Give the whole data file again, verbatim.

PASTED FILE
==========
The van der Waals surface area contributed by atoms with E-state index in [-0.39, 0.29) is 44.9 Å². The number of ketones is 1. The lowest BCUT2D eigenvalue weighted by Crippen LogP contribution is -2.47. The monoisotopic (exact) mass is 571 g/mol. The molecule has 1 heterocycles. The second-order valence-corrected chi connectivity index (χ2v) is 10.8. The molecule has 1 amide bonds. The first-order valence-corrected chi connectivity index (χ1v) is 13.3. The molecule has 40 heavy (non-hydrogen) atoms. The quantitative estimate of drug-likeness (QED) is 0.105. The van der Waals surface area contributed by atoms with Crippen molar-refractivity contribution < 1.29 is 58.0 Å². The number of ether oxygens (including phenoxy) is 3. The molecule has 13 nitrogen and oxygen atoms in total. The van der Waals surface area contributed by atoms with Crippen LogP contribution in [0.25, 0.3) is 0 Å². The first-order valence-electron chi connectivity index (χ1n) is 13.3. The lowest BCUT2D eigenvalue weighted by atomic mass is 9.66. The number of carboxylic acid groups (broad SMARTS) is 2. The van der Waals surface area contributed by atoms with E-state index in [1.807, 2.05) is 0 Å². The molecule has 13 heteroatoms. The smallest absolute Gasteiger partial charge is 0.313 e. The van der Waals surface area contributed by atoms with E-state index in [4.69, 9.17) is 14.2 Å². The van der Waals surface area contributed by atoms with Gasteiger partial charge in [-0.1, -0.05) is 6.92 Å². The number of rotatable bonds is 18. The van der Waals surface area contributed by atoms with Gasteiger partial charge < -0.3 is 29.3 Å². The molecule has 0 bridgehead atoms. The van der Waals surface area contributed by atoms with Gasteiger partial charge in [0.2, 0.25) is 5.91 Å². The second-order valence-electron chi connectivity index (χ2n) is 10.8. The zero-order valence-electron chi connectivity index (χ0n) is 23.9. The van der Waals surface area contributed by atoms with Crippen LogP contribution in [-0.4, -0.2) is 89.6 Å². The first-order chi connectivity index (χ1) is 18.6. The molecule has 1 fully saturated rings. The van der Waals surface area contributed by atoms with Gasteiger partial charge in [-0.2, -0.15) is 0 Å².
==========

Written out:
The van der Waals surface area contributed by atoms with E-state index in [-0.39, 0.29) is 44.9 Å². The number of ketones is 1. The lowest BCUT2D eigenvalue weighted by Crippen LogP contribution is -2.47. The monoisotopic (exact) mass is 571 g/mol. The molecule has 1 heterocycles. The second-order valence-corrected chi connectivity index (χ2v) is 10.8. The molecule has 1 amide bonds. The first-order valence-corrected chi connectivity index (χ1v) is 13.3. The molecule has 40 heavy (non-hydrogen) atoms. The quantitative estimate of drug-likeness (QED) is 0.105. The van der Waals surface area contributed by atoms with Crippen molar-refractivity contribution < 1.29 is 58.0 Å². The number of ether oxygens (including phenoxy) is 3. The molecule has 13 nitrogen and oxygen atoms in total. The van der Waals surface area contributed by atoms with Crippen LogP contribution in [0.25, 0.3) is 0 Å². The first-order valence-electron chi connectivity index (χ1n) is 13.3. The lowest BCUT2D eigenvalue weighted by atomic mass is 9.66. The number of carboxylic acid groups (broad SMARTS) is 2. The van der Waals surface area contributed by atoms with E-state index in [1.807, 2.05) is 0 Å². The molecule has 13 heteroatoms. The smallest absolute Gasteiger partial charge is 0.313 e. The van der Waals surface area contributed by atoms with E-state index in [4.69, 9.17) is 14.2 Å². The van der Waals surface area contributed by atoms with Gasteiger partial charge in [-0.1, -0.05) is 6.92 Å². The number of rotatable bonds is 18. The van der Waals surface area contributed by atoms with Gasteiger partial charge < -0.3 is 29.3 Å². The molecule has 0 bridgehead atoms. The van der Waals surface area contributed by atoms with Gasteiger partial charge in [0.2, 0.25) is 5.91 Å². The second-order valence-electron chi connectivity index (χ2n) is 10.8. The zero-order valence-electron chi connectivity index (χ0n) is 23.9. The van der Waals surface area contributed by atoms with Crippen LogP contribution in [-0.4, -0.2) is 89.6 Å². The first-order chi connectivity index (χ1) is 18.6. The molecule has 1 fully saturated rings. The van der Waals surface area contributed by atoms with Gasteiger partial charge in [-0.2, -0.15) is 0 Å².